Writing, author, books, editorial, philosophy, kindle

Now is the time

As we come to the end of our fourth month of quarantine, I see more people than I can count who are bemoaning the restrictions and whining about not having their usual amusements available to them. This reminds me of my childhood in Chicago, when I remember telling my mom each summer that I was bored. She would remind me that I could walk to the library, there was a park nearby or I should find something with which to entertain myself. Yes, I realize that many of you don’t have the time to become bored – children at home, working from home, etc. This does not have much to do with you.

Those of you who are in the process of telling anyone and everyone that you are bored ought to back up and identify the many, many pursuits to which you continue to have access. Just now, I sat in our back yard and listened to stereophonic bird chirping, watched a dove hang upside down to attack some tasty worms and seeds in a cylinder and witnessed hummingbirds squabble over a choice nectar access spot.

When I wanted to divert my attention from bird activity, the clouds are always a source for creative imagination. First I saw Shrek leading a team of dwarves; then it was a teddy bear perched on a mountain of mashed potatoes; finally, I saw a cloud-breathing dragon. Still not your style? A bit too ephemeral for your tastes?

Do some research on a subject that you have never studied. Find out why Marie Antoinette lost her head. Dedicate some time to identifying what artists have work in the Louvre. See if there are still some pen pal organizations out there through which you can begin a correspondence with someone from another continent.

If that doesn’t work, investigate things that you can create with avocados or bananas or basil vinaigrette. Your mind is your best resource and happily, it has no boundaries or rules. If you want to organize a food drive for disadvantaged local or global populations, it’s a terrific idea! If you want to make masks for your local urgent care center or hospital, better yet. But don’t waste your time or that of those around you with saying that there is nothing to do. All it takes is a bit of curiosity, action and the desire to expand your world, one day at a time. Shalom.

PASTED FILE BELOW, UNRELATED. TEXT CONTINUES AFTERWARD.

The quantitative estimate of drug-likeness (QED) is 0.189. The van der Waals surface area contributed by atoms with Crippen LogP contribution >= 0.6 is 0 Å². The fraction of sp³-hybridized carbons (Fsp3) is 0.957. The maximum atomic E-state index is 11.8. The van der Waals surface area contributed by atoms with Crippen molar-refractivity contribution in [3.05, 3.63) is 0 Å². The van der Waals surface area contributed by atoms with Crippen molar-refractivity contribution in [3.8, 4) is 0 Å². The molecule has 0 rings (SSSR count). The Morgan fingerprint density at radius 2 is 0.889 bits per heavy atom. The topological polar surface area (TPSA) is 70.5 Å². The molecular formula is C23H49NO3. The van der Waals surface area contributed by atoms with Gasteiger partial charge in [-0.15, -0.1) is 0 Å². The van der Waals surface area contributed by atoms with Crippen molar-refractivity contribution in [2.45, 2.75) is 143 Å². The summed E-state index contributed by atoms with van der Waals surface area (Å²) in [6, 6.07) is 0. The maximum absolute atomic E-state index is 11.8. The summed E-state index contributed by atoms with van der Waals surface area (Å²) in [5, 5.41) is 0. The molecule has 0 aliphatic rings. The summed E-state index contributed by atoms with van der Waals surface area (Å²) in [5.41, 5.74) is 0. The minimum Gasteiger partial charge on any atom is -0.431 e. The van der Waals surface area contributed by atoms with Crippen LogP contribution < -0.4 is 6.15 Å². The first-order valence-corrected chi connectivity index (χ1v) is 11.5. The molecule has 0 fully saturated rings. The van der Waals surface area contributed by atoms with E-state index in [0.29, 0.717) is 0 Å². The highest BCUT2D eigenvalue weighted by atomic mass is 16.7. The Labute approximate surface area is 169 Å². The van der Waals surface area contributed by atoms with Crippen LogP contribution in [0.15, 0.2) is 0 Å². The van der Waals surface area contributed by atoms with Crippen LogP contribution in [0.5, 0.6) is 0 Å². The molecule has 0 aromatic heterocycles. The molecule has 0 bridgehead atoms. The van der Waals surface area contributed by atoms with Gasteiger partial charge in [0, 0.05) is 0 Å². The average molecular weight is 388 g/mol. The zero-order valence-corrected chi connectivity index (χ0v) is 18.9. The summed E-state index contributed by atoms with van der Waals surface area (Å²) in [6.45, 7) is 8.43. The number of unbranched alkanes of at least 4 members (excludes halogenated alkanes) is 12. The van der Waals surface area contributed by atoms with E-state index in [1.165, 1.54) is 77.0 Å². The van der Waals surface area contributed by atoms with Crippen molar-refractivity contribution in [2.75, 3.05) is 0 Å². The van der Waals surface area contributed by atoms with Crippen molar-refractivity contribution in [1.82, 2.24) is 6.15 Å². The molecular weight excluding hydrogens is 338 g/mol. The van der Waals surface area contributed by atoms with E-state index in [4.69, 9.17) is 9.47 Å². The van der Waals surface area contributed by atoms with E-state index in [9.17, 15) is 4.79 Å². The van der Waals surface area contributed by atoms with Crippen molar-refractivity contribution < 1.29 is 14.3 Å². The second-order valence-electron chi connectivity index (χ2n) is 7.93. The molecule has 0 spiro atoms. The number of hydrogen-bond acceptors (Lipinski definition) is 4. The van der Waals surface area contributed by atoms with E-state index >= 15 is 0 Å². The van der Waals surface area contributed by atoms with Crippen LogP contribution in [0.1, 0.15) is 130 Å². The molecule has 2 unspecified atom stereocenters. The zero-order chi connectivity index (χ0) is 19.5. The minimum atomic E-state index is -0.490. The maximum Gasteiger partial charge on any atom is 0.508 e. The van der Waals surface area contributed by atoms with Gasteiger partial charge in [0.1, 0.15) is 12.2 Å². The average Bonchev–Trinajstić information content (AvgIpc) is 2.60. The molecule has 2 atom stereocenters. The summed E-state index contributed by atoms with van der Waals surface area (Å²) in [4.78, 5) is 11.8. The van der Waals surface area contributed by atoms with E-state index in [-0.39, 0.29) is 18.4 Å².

Writing, author, books, editorial, philosophy, kindle

Check your sources

Several weeks ago, I ordered a book written by the famous author and storyteller, Sholom Aleichem. If that name doesn’t ring a bell, think of Fiddler on the Roof and you are in the right space. The book that I acquired was a collection of Aleichem’s stories that were expansions of the Fiddler tale and it is filled with wisdom, suggestions and quite a bit more.

As you might expect, the stories center around Tevye, the central and arguably most memorable character in the famous play and movie. But Tevye is a man worth knowing for many reasons. He is forthright about being of humble means  – he works hard for a living and often worries about his finances. This status is likely exacerbated by the fact that he describes his wife as not very smart and they share seven daughters.

Here’s what I value most about Tevye, other than his unabashed and unending dedication to his wife and family. Tevye believes that a man is incapable of being believed unless he liberally quotes the Torah (the Bible or Old Testament), the Talmud (explanatory/descriptive commentaries on the Bible) and Rashi, a well-known and highly respected French Biblical scholar.

My best guess is that most of us don’t use these as resources for the majority of work that we create, share or publish. But there is a message that I truly appreciate. If you are going to make a statement or take a position, make certain that your sources/resources are entirely credible and legitimate. Although you may never use religious texts as sources for your work, Tevye doesn’t think that you can do any better.

Life was quite a bit simpler in Tevye’s time, as he drove his horse and wagon to town to sell his milk, cheese and eggs. But the logic is impeccable and irrefutable. If I am receiving my guidelines from God, I cannot imagine anyone who would be so bold as to doubt my credentials. Shalom.

Writing, author, books, editorial, philosophy, kindle

Record the present

Those of you who have been reading my blog for the last several years know that I often encourage those who are inclined toward writing to write whatever is in their hearts and spirits. Today I have another message. Take the time each day or every few days to write your thoughts and observations for the day, whether you see yourself as a writer or not. Years from now, you will be extremely glad that you did.

During a recent reorganization of my office, I ran into a collection of notes that I kept during my early twenties. It doesn’t matter how long ago that was but it suffices to say that I have experienced quite a bit of life since then. In any event, it was quite illuminating to read those notes.

Some of my concerns at that time are exactly the same as those that I have in the present. They consist of depositing good into the world, care for family and doing the best that I can at whatever I attempt. While I am not surprised to see those thoughts and priorities expressed, I am glad that I haven’t changed in the most important of categories.